But is that bad? I explicitly teach my son that racism and homophobia and sexism exist in society and that we have to be careful not to internalize them. I don't sit him down and lecture him, but when these things come up, I make sure to be frank and open with him about how I feel and how the world works. I think that's good parenting, not indoctrination. He may have different views about some things when he's an adult, and I respect that, but I don't think my goal should be to send him out into the world tabula rasa: he's going to be surrounded by other factors influencing him all sorts of ways, and I don't think me just noping out of that scene and leaving it for his friends, the media, and whatever dreck he finds on the internet to be the only voices he hears is somehow a virtuous. That's not leaving him more free to find his own path.
  #107  
Old 09-27-2019, 10:33 AM
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Originally Posted by GreenWyvern View Post
Great take on this by First Dog on the Moon.

The Problem with Greta

So many old white men (and their various well clenched friends) freaking out about this tiny Swedish climate demon. Who is she?
The Greta Thunberg Helpline

"She's making the end of the world sound like it's the end of the world!"

Mad props to TroutMan for finding this first, eh.

Last edited by Snowboarder Bo; 09-27-2019 at 10:36 AM.
  #108  
Old 09-27-2019, 10:37 AM
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But is that bad? I explicitly teach my son that racism and homophobia and sexism exist in society and that we have to be careful not to internalize them. I don't sit him down and lecture him, but when these things come up, I make sure to be frank and open with him about how I feel and how the world works. I think that's good parenting, not indoctrination. He may have different views about some things when he's an adult, and I respect that, but I don't think my goal should be to send him out into the world tabula rasa: he's going to be surrounded by other factors influencing him all sorts of ways, and I don't think me just noping out of that scene and leaving it for his friends, the media, and whatever dreck he finds on the internet to be the only voices he hears is somehow a virtuous. That's not leaving him more free to find his own path.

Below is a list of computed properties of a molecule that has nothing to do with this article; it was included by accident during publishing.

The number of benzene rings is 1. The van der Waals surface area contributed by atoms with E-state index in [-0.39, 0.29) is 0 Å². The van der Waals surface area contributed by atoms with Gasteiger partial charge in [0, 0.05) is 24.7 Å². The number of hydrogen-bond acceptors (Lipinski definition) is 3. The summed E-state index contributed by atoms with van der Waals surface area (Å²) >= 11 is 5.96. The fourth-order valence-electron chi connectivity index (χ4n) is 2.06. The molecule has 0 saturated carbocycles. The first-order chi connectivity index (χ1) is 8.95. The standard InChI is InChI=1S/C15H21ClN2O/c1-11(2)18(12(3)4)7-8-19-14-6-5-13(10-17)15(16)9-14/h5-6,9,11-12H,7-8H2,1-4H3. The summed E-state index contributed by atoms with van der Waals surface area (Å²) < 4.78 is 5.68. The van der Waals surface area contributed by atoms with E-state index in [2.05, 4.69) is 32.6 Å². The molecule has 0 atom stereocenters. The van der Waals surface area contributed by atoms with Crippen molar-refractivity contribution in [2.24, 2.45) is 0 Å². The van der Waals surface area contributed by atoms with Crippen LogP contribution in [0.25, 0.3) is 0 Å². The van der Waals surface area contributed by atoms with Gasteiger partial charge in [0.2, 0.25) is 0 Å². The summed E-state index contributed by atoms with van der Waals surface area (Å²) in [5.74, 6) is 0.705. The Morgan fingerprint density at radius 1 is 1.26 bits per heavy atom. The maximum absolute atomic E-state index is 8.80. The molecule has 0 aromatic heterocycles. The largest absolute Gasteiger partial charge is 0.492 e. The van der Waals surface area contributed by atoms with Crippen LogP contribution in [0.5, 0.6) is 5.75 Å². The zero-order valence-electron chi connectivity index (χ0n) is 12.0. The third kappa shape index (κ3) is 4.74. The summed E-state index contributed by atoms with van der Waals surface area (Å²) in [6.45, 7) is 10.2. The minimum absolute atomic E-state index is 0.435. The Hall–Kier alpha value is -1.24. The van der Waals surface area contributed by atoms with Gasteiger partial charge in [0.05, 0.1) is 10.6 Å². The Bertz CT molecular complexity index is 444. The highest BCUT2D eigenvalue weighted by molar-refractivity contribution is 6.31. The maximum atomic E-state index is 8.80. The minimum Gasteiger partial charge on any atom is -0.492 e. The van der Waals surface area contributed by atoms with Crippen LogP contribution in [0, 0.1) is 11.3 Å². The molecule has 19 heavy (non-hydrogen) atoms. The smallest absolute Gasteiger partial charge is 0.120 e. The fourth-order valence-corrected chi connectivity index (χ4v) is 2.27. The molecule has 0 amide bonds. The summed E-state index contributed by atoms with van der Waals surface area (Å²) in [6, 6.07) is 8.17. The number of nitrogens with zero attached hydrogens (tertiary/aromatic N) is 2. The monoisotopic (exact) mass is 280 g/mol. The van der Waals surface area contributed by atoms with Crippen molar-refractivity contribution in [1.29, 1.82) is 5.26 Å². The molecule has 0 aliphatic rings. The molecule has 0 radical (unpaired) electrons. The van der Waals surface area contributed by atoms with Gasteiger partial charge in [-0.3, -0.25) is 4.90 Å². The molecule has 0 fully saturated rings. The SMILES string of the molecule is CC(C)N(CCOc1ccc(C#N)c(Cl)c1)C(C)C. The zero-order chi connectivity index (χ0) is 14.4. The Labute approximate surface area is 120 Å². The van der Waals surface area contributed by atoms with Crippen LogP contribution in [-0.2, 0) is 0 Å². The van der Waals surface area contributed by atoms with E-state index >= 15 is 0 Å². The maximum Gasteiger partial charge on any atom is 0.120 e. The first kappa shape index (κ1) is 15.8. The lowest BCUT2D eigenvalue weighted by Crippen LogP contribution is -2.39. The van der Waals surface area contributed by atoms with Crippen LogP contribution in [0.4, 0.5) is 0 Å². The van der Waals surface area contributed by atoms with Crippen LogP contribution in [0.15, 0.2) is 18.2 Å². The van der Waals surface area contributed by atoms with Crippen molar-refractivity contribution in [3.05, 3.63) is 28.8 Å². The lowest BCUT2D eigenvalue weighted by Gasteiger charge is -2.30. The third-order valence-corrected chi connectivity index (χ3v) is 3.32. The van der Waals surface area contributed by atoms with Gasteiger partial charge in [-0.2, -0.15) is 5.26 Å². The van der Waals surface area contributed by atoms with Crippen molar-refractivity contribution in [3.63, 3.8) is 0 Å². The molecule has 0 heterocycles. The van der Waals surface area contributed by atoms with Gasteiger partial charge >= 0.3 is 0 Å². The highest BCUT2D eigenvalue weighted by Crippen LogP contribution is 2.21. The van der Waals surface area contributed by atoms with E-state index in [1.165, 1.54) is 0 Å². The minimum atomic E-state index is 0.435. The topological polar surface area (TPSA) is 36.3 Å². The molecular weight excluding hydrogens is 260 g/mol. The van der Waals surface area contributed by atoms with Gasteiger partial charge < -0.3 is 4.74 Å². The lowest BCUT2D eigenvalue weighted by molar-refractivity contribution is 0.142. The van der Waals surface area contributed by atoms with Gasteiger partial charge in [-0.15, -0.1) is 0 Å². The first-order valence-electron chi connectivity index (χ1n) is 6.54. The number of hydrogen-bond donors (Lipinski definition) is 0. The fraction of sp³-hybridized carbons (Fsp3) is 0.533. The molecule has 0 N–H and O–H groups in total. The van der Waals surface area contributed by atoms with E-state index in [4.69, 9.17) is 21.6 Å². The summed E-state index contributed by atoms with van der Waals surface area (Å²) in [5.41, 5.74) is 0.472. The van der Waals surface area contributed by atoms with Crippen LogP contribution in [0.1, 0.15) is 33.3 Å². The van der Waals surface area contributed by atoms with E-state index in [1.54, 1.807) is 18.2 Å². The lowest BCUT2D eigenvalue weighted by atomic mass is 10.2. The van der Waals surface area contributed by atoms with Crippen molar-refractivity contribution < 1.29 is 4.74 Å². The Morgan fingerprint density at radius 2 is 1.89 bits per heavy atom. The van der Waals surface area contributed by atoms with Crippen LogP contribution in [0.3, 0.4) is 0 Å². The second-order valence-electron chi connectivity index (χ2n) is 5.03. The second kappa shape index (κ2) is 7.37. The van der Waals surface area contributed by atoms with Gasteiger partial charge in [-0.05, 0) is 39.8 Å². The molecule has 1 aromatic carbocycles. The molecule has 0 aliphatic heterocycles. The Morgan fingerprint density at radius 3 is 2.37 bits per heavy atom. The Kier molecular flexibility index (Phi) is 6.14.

That is all excellent and the way it should be. Kids will learn from their environment, their values will come from those around them, etc. But I think the problem is more about what is in the OP: using a kid as a spokesperson. When adults start to put the kid on camera, podiums, social media, etc. to express certain views, it becomes more about the adults using the kid as a tool for that agenda rather than the kid expressing their beliefs. The adults are typically the gatekeepers for the larger stage. When they allow kids access to that stage, it is often for the ulterior motives of the adult. The kid may think that their belief is correct because of the publicity alone.
  #109  
Old 09-27-2019, 11:15 AM
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Well, all the girls in my daughter's school just love Greta, they are even more committed to the environment (at least verbally - these are teens, after all), and she's easily going to be the most referenced person in this years round of College Board Common/Coalition App essays.